What are some of your war stories over the years of dealing with the constantly new technology?
This would be 1997; I was a special sections editor at a newspaper in Indiana, and we were sitting at a table much like this one, a long table, with the publisher and all the editors. I was the youngest one there, and we were talking about our new website. And we were just going to throw all our content onto this new website.
And I’m sitting here thinking ‘wait a minute, if we’re putting all our stuff on this website, and we don’t charge them anything for it, why would they want to buy the print paper?’ And so we had this great discussion, and one of the editors at the table said, “There will never come a day where the print paper will be outshone by this internet thing.”
It wasn’t long after that that the big discussion came, “Should we charge for it?” We all see how well that worked out and how paywalls didn’t come for another dozen years. And when they did, people really balked at paying for content. We still see that all the time, so there’s that constant struggle to give people the best content that they actually will pay for.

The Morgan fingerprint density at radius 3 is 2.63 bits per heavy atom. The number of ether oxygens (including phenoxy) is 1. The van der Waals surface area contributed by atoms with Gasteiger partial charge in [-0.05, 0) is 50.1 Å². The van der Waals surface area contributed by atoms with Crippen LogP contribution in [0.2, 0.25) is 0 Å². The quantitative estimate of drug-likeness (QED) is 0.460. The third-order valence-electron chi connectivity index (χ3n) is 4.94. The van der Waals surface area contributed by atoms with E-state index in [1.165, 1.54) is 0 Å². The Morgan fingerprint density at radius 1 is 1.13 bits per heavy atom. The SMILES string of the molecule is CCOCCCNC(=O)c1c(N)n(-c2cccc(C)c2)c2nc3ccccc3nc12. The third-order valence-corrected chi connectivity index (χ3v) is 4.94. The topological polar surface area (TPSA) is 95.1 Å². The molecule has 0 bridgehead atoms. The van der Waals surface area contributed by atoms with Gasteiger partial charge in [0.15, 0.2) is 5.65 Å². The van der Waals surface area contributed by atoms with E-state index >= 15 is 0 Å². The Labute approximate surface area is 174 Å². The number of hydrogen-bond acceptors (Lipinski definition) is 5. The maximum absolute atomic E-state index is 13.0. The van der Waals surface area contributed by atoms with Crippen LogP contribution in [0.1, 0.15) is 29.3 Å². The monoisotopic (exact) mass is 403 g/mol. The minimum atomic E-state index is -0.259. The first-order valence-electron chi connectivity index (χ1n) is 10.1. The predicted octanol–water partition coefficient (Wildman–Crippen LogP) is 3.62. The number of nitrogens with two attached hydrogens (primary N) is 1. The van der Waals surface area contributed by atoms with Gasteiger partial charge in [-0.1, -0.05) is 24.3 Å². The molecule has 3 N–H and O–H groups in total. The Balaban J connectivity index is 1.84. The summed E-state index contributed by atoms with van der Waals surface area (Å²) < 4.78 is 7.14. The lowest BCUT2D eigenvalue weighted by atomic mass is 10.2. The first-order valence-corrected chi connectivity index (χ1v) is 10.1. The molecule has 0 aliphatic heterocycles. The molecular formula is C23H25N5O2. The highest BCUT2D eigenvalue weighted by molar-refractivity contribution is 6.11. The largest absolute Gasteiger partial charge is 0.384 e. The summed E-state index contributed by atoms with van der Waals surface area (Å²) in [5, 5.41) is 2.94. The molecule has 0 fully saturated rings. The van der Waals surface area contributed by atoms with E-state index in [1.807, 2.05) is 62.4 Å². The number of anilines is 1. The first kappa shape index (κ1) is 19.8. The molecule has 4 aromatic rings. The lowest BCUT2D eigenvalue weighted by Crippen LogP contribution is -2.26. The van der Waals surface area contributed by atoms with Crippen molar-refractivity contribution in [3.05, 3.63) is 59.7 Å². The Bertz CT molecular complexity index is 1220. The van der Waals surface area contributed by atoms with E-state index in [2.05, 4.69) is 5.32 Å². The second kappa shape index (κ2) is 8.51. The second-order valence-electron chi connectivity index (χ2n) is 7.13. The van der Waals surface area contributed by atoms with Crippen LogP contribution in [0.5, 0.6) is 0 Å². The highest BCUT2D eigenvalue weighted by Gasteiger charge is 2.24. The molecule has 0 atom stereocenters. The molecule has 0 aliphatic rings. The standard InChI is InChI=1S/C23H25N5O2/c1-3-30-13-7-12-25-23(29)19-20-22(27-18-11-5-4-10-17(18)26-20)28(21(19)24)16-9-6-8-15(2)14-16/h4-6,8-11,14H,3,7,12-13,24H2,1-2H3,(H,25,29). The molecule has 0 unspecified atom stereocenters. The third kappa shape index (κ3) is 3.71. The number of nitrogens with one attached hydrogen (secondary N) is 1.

Do you think anything is lost in new media?
Maybe some of the quality. I still think there’s a really great need for explanatory journalism. For example, USA Today just did this fantastic project about untested rape kits, and there are just endless stories there. So when you look at what the number one story is, and you see that it’s possibly Buzz Aldrin and John Travolta were in town and that the gallery of photos was more popular by 20 times than something of great importance like the rape kits story, that can be a little disheartening.